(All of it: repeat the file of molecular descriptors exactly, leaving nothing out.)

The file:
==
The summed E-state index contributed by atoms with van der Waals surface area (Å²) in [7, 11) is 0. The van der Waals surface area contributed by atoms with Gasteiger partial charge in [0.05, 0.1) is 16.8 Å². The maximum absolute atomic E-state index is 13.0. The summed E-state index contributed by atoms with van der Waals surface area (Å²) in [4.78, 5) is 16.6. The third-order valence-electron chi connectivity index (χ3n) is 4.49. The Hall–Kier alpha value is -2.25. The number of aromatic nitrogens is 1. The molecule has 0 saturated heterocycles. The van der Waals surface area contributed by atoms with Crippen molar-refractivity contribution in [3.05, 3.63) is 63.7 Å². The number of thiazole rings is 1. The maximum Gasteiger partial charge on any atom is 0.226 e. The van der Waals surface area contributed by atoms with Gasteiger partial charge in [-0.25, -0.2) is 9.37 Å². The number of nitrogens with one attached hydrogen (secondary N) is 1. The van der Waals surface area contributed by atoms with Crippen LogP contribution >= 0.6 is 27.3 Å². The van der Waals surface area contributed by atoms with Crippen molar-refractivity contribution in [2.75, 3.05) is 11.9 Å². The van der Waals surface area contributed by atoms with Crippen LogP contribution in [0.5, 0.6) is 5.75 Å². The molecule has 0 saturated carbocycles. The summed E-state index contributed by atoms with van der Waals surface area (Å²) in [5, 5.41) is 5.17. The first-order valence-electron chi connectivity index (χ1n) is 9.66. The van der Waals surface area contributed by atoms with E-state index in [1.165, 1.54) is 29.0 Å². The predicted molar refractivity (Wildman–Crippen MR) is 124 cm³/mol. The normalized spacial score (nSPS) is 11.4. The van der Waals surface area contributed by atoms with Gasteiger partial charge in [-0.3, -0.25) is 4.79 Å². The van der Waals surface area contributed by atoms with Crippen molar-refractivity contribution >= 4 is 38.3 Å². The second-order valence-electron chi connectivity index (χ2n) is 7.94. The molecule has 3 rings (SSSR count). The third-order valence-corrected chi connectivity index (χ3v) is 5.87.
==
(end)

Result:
The summed E-state index contributed by atoms with van der Waals surface area (Å²) in [7, 11) is 0. The van der Waals surface area contributed by atoms with Gasteiger partial charge in [0.05, 0.1) is 16.8 Å². The maximum absolute atomic E-state index is 13.0. The summed E-state index contributed by atoms with van der Waals surface area (Å²) in [4.78, 5) is 16.6. The third-order valence-electron chi connectivity index (χ3n) is 4.49. The Hall–Kier alpha value is -2.25. The number of aromatic nitrogens is 1. The molecule has 0 saturated heterocycles. The van der Waals surface area contributed by atoms with Crippen molar-refractivity contribution in [3.05, 3.63) is 63.7 Å². The number of thiazole rings is 1. The maximum Gasteiger partial charge on any atom is 0.226 e. The van der Waals surface area contributed by atoms with Gasteiger partial charge in [-0.25, -0.2) is 9.37 Å². The number of nitrogens with one attached hydrogen (secondary N) is 1. The van der Waals surface area contributed by atoms with Crippen LogP contribution >= 0.6 is 27.3 Å². The van der Waals surface area contributed by atoms with Crippen molar-refractivity contribution in [2.75, 3.05) is 11.9 Å². The van der Waals surface area contributed by atoms with Crippen LogP contribution in [0.5, 0.6) is 5.75 Å². The molecule has 0 saturated carbocycles. The summed E-state index contributed by atoms with van der Waals surface area (Å²) in [5, 5.41) is 5.17. The first-order valence-electron chi connectivity index (χ1n) is 9.66. The van der Waals surface area contributed by atoms with E-state index in [1.165, 1.54) is 29.0 Å². The predicted molar refractivity (Wildman–Crippen MR) is 124 cm³/mol. The normalized spacial score (nSPS) is 11.4. The van der Waals surface area contributed by atoms with Gasteiger partial charge in [-0.3, -0.25) is 4.79 Å². The van der Waals surface area contributed by atoms with Crippen molar-refractivity contribution >= 4 is 38.3 Å². The second-order valence-electron chi connectivity index (χ2n) is 7.94. The molecule has 3 rings (SSSR count). The third-order valence-corrected chi connectivity index (χ3v) is 5.87.